“A conceptually power-packed volume that is at once erudite and accessible, expansive and focused, true to sociological traditions yet stimulatingly exploratory. Scholars and students will be served very well by this absorbing, far-reaching enquiry into ethnicity and race.” - Raymond Taras, Tulane University “[W]hat Meer offers with this distinctive new volume is a brief survey of the academic approach to key subjects in this area. For example, the entry titled ‘Racialisation’ opens with the provenance of the subject in the works of W. E. B. Du Bois and Frantz Fanon; then Meer traces debates about whether the concept can be projected back upon history... Meer offers in-depth coverage of 28 concepts, including ‘Citizenship,’ ‘Hybridity,’ ‘Intersectionality,’ ‘Post-colonialism,’ ‘Transnationalism,’ and more… Students wanting a guide into the deeper realms of academic theorizing on race and ethnicity will be well served.” - G. A. Lancaster, Choice This book offers an accessible discussion of both foundational and novel concepts in the study of race and ethnicity. Each account will help readers become familiar with how long standing and contemporary arguments within race and ethnicity studies contribute to our understanding of social and political life more broadly. Providing an excellent starting point with which to understand the contemporary relevance of these concepts, Nasar Meer offers an up-to-date and engaging consideration of everyday examples from around the world. This is an indispensable guide for both students and established researchers interested in the study of race and ethnicity.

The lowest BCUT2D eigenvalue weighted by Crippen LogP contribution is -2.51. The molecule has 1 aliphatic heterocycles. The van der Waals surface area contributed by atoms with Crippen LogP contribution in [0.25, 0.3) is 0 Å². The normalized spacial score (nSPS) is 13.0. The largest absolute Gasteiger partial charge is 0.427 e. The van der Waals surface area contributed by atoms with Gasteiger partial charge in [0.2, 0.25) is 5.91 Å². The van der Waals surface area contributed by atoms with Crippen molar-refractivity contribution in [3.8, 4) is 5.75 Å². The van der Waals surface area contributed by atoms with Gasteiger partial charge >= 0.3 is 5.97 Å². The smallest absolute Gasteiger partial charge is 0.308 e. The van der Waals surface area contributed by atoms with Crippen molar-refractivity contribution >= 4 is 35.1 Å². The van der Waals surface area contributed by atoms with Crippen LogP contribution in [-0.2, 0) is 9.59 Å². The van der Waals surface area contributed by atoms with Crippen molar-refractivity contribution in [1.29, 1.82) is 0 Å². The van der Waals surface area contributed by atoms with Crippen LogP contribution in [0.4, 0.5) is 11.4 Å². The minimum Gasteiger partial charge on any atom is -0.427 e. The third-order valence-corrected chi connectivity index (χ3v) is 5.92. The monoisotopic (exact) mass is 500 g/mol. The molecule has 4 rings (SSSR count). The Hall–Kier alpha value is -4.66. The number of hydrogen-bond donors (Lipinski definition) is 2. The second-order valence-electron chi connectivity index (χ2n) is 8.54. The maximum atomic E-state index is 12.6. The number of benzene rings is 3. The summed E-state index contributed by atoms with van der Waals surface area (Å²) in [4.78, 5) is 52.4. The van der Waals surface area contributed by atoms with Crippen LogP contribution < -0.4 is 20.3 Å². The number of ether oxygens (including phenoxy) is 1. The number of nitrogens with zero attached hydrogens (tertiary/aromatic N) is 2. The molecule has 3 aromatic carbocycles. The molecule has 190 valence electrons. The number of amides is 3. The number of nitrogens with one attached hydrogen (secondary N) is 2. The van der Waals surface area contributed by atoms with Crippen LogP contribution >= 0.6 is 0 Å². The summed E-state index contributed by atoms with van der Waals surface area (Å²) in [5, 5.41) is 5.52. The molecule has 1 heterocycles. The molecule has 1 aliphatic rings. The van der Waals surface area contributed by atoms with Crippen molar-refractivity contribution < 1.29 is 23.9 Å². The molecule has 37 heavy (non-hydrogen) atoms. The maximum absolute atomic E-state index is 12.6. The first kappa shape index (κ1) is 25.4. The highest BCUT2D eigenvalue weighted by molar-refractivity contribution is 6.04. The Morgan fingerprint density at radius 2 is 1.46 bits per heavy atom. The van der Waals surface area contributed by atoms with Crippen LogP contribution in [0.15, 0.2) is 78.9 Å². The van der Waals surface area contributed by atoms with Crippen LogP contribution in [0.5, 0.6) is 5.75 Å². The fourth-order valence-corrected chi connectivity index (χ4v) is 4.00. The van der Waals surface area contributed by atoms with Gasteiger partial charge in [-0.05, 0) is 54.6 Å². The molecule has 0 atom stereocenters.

Chapter 17: Nationalism
Nationalism is more than a description of a political movement. It also describes a field of study concerned with the configuration of identity with contemporary state and society, including the provenance and implications of those identities, and so spans questions of sociology, history and politics.
Nationalism, argues Hearn (2006: 11), is best conceived as ‘the making of combined claims, on behalf of a population, to an identity, to jurisdiction and to territory’. This definition is put forward in a manner that emphasises the processes (e.g. ‘making of’) nationalism, rather than its objective content per se. Yet it is a definition that is also sensitive to how nationalism can entail a meaningful reflection of people’s ‘consciousness’ too, and the dialectical interactions these may reflect. As such ...